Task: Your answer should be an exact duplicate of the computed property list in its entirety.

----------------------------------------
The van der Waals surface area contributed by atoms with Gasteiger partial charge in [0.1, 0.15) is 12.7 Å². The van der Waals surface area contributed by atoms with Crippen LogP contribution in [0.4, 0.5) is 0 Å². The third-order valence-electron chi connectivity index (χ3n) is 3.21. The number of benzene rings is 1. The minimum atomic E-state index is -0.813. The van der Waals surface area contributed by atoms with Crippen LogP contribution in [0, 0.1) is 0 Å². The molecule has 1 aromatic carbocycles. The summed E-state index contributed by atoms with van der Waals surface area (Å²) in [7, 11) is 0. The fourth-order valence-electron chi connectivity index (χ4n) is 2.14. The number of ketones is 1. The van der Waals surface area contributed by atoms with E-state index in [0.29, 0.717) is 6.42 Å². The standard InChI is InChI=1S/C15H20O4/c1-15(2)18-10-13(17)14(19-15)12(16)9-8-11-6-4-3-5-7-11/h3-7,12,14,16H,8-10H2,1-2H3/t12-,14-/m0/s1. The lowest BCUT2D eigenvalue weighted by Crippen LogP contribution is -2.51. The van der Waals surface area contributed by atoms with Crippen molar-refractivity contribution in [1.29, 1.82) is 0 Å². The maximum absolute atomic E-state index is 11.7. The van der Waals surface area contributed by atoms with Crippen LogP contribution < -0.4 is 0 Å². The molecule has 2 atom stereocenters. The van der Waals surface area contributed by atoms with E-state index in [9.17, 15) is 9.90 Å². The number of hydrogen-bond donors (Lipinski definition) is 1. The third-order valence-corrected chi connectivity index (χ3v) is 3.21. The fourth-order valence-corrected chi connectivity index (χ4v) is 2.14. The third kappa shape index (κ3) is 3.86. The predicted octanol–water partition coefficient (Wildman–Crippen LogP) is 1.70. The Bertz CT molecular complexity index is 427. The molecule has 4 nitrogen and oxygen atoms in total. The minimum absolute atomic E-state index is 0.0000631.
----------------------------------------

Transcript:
The van der Waals surface area contributed by atoms with Gasteiger partial charge in [0.1, 0.15) is 12.7 Å². The van der Waals surface area contributed by atoms with Crippen LogP contribution in [0.4, 0.5) is 0 Å². The third-order valence-electron chi connectivity index (χ3n) is 3.21. The number of benzene rings is 1. The minimum atomic E-state index is -0.813. The van der Waals surface area contributed by atoms with Crippen LogP contribution in [0, 0.1) is 0 Å². The molecule has 1 aromatic carbocycles. The summed E-state index contributed by atoms with van der Waals surface area (Å²) in [7, 11) is 0. The fourth-order valence-electron chi connectivity index (χ4n) is 2.14. The number of ketones is 1. The van der Waals surface area contributed by atoms with E-state index in [0.29, 0.717) is 6.42 Å². The standard InChI is InChI=1S/C15H20O4/c1-15(2)18-10-13(17)14(19-15)12(16)9-8-11-6-4-3-5-7-11/h3-7,12,14,16H,8-10H2,1-2H3/t12-,14-/m0/s1. The lowest BCUT2D eigenvalue weighted by Crippen LogP contribution is -2.51. The van der Waals surface area contributed by atoms with Crippen molar-refractivity contribution in [1.29, 1.82) is 0 Å². The maximum absolute atomic E-state index is 11.7. The van der Waals surface area contributed by atoms with Crippen LogP contribution < -0.4 is 0 Å². The molecule has 2 atom stereocenters. The van der Waals surface area contributed by atoms with E-state index in [9.17, 15) is 9.90 Å². The number of hydrogen-bond donors (Lipinski definition) is 1. The third-order valence-corrected chi connectivity index (χ3v) is 3.21. The fourth-order valence-corrected chi connectivity index (χ4v) is 2.14. The third kappa shape index (κ3) is 3.86. The predicted octanol–water partition coefficient (Wildman–Crippen LogP) is 1.70. The Bertz CT molecular complexity index is 427. The molecule has 4 nitrogen and oxygen atoms in total. The minimum absolute atomic E-state index is 0.0000631.